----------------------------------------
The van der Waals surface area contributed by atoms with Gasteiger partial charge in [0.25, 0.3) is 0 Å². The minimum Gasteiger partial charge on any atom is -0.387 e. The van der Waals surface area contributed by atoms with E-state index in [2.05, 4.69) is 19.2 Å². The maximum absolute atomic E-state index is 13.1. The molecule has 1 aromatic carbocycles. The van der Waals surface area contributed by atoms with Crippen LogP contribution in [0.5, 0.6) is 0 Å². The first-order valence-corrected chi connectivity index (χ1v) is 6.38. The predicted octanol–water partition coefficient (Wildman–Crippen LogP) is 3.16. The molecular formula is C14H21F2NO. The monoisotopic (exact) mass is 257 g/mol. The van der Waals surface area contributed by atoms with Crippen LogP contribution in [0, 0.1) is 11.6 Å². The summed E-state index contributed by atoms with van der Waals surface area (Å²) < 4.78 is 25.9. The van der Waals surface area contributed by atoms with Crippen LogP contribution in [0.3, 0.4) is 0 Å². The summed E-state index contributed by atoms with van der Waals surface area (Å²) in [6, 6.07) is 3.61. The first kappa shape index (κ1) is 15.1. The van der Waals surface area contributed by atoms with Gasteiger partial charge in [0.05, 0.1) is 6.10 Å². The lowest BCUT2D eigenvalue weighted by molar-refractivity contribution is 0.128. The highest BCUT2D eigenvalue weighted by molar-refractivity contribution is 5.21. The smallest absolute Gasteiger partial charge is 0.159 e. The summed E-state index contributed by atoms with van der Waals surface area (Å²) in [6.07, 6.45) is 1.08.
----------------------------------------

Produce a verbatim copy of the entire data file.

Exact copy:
The van der Waals surface area contributed by atoms with Gasteiger partial charge in [0.25, 0.3) is 0 Å². The minimum Gasteiger partial charge on any atom is -0.387 e. The van der Waals surface area contributed by atoms with E-state index in [2.05, 4.69) is 19.2 Å². The maximum absolute atomic E-state index is 13.1. The molecule has 1 aromatic carbocycles. The van der Waals surface area contributed by atoms with Crippen LogP contribution in [0.5, 0.6) is 0 Å². The first-order valence-corrected chi connectivity index (χ1v) is 6.38. The predicted octanol–water partition coefficient (Wildman–Crippen LogP) is 3.16. The molecular formula is C14H21F2NO. The monoisotopic (exact) mass is 257 g/mol. The van der Waals surface area contributed by atoms with Crippen LogP contribution in [0, 0.1) is 11.6 Å². The summed E-state index contributed by atoms with van der Waals surface area (Å²) < 4.78 is 25.9. The van der Waals surface area contributed by atoms with Crippen LogP contribution in [0.3, 0.4) is 0 Å². The summed E-state index contributed by atoms with van der Waals surface area (Å²) in [6, 6.07) is 3.61. The first kappa shape index (κ1) is 15.1. The van der Waals surface area contributed by atoms with Gasteiger partial charge in [0.05, 0.1) is 6.10 Å². The lowest BCUT2D eigenvalue weighted by molar-refractivity contribution is 0.128. The highest BCUT2D eigenvalue weighted by molar-refractivity contribution is 5.21. The smallest absolute Gasteiger partial charge is 0.159 e. The summed E-state index contributed by atoms with van der Waals surface area (Å²) in [6.07, 6.45) is 1.08.